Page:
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I have a set of medium-band filters and I would like to compute $A_{\lambda}/E(B-V)$ for each filter which are not reported in the literatures. The magnitudes of the objects in the photometry catalogue should be corrected for the galactic dust extinction using Cardelli et al. 1989 law.

Update

In appendix B of D.J. Schlegel, D.P. Finkbeiner, & M. Davis (1998, ApJ, 500, 525) estimating the $A_{\lambda}/E(B-V)$ for filters is obtained by using this equation $$ \Delta m_f=-2.5\frac{\int d\lambda W_f(\lambda)F(\lambda)10^{\frac{-A(\lambda)\Delta m_V}{2.5}}}{\int d\lambda W_f(\lambda)F(\lambda)} $$ $\Delta m_V$ is the reddening magnitude of an elliptical galaxies and $F(\lambda)$ is the flux of source and $W_f(\lambda)$ is the response function of a filter. I am wondering how I can use Cardelli et al. 1989 law to estimate these quantities for different filters or there is an alternative approach?

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  • $\begingroup$ Just out of curiosity, what filters are you talking about? $\endgroup$ – skytux Apr 13 '16 at 17:51
  • $\begingroup$ @skytux optical filters. $\endgroup$ – Dalek Apr 13 '16 at 18:10
  • $\begingroup$ I asked about the name of the filters to be more exactly. $\endgroup$ – skytux Apr 13 '16 at 20:58
  • $\begingroup$ @skytux here you can find the info about the set of filters I am using. $\endgroup$ – Dalek Apr 13 '16 at 22:09
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The quantity you want is basically the extinction law, and is usually called $k(\lambda)$. An extinction law is a fit to several measurements of the extinction $A_\lambda$ in some direction (or an average of several directions).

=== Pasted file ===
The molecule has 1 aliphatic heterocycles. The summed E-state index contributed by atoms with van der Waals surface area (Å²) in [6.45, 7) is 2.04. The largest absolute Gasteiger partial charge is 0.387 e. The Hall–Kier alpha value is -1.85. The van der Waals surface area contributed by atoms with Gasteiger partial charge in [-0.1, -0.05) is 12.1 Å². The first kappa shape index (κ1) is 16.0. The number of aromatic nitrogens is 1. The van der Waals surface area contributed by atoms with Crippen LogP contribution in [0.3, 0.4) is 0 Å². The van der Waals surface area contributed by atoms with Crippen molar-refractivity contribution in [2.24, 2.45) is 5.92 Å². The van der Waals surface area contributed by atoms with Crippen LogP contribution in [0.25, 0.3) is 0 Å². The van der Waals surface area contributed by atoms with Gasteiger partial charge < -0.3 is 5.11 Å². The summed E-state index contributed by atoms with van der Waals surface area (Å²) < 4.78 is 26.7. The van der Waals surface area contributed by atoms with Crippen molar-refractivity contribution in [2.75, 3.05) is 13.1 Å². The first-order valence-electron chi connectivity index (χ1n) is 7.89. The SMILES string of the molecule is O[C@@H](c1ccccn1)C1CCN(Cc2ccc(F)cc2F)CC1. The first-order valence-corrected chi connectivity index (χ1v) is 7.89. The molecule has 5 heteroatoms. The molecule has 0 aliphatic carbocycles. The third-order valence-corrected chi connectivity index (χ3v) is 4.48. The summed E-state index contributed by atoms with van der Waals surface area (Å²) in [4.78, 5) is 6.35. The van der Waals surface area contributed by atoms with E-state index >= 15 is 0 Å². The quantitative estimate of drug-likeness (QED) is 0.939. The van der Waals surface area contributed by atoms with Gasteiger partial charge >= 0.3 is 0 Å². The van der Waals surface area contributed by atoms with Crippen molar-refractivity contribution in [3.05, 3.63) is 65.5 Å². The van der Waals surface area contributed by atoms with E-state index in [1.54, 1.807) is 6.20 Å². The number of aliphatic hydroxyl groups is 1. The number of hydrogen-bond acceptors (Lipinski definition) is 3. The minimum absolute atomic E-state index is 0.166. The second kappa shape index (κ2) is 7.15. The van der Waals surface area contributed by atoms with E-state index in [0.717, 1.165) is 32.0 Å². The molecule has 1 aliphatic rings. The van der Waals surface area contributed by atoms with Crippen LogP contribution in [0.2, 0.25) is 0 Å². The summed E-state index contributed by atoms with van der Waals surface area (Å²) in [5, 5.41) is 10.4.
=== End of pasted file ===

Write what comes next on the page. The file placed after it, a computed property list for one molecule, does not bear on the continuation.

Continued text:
Cardelli et al. (1989) provides different functional forms for the mean extinction law, parametrized in their Eq. 1 as $$ \frac{A_\lambda}{A_V} = a(x) + \frac{b(x)}{R_V}, $$ where $x$ is the inverse wavelength in $\mu\mathrm{m}^{-1}$, and the coefficients are given separately for IR, optical, UV, and FUV in Eqs. 2, 3, 4, and 5, respectively. The total-to-selective extinction $R_V\equiv A_V/E(B-V)$ takes different values for different lines of sight, but usually lies in the range 2.5 to 6, with 3.1 being a typical value in the Milky Way.

To get the quantity you're interested in, simply convert your favorite wavelength to $x$, stick into Eq. 1, and multiply by $R_V$: $$ k(\lambda) \equiv \frac{A_\lambda}{E(B-V)} = \frac{A_\lambda}{A_V} R_V. $$

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  • $\begingroup$ Thanks for your answer. I have updated my question. I have been well aware of this equation, I am wondering how I can get appropriate values for my filter set? $\endgroup$ – Dalek Apr 13 '16 at 22:05
  • $\begingroup$ Okay, I thought using the central wavelength would be fine for you. If you want the exact extinction, you give your formula in the updated question, right? The $A(\lambda)$ in the formula is then given by Cardelli's Eq. 1, and as far as I can see, $\Delta m_V$ is $A(V)$. $\endgroup$ – pela Apr 13 '16 at 22:59
  • $\begingroup$ @Dalek: $A_V$ is also dimensionless, so I think you're good. Did you try doing the calculation and see if you get meaningful values? If you know Python, I have a script that can do the Cardelli law for you. $\endgroup$ – pela Apr 14 '16 at 8:46
  • $\begingroup$ I code with python mostly. I will appreciate if I can get your code. If I only multiply $d=A_{\lambda}/A(V)$ by $\Delta m_V \equiv A(V)$ then I will get a reasonable value. $\endgroup$ – Dalek Apr 14 '16 at 11:40
  • $\begingroup$ I guess an $A(V)$ in the denominator is missing in the original equation of Schlegel et al. 1998 paper. $\endgroup$ – Dalek Apr 14 '16 at 11:50

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